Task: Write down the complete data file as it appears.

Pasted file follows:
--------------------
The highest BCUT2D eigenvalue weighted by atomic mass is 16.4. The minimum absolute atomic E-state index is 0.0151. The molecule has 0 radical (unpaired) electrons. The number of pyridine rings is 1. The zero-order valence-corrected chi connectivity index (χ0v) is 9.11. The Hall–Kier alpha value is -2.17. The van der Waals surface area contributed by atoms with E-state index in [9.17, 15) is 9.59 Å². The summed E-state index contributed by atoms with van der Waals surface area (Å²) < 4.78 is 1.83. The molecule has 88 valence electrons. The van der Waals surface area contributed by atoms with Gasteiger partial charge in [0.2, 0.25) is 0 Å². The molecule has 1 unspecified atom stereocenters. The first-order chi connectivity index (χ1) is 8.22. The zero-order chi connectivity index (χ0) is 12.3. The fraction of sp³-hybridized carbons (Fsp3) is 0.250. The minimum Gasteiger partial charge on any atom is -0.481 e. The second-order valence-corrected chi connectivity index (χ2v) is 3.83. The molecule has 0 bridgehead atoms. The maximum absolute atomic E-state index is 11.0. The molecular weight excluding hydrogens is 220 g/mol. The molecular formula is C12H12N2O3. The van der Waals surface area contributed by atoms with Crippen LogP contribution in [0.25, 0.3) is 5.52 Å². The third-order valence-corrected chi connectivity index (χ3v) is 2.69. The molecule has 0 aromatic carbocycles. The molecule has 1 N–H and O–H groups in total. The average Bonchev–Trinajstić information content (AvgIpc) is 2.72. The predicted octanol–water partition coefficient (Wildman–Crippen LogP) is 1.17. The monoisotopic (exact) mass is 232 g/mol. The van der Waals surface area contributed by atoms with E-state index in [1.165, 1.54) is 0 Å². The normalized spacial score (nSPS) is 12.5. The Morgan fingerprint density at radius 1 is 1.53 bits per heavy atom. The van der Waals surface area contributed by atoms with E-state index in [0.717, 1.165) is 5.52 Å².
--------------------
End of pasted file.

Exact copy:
The highest BCUT2D eigenvalue weighted by atomic mass is 16.4. The minimum absolute atomic E-state index is 0.0151. The molecule has 0 radical (unpaired) electrons. The number of pyridine rings is 1. The zero-order valence-corrected chi connectivity index (χ0v) is 9.11. The Hall–Kier alpha value is -2.17. The van der Waals surface area contributed by atoms with E-state index in [9.17, 15) is 9.59 Å². The summed E-state index contributed by atoms with van der Waals surface area (Å²) < 4.78 is 1.83. The molecule has 88 valence electrons. The van der Waals surface area contributed by atoms with Gasteiger partial charge in [0.2, 0.25) is 0 Å². The molecule has 1 unspecified atom stereocenters. The first-order chi connectivity index (χ1) is 8.22. The zero-order chi connectivity index (χ0) is 12.3. The fraction of sp³-hybridized carbons (Fsp3) is 0.250. The minimum Gasteiger partial charge on any atom is -0.481 e. The second-order valence-corrected chi connectivity index (χ2v) is 3.83. The molecule has 0 bridgehead atoms. The maximum absolute atomic E-state index is 11.0. The molecular weight excluding hydrogens is 220 g/mol. The molecular formula is C12H12N2O3. The van der Waals surface area contributed by atoms with Crippen LogP contribution in [0.25, 0.3) is 5.52 Å². The third-order valence-corrected chi connectivity index (χ3v) is 2.69. The molecule has 0 aromatic carbocycles. The molecule has 1 N–H and O–H groups in total. The average Bonchev–Trinajstić information content (AvgIpc) is 2.72. The predicted octanol–water partition coefficient (Wildman–Crippen LogP) is 1.17. The monoisotopic (exact) mass is 232 g/mol. The van der Waals surface area contributed by atoms with E-state index in [1.165, 1.54) is 0 Å². The normalized spacial score (nSPS) is 12.5. The Morgan fingerprint density at radius 1 is 1.53 bits per heavy atom. The van der Waals surface area contributed by atoms with E-state index in [0.717, 1.165) is 5.52 Å².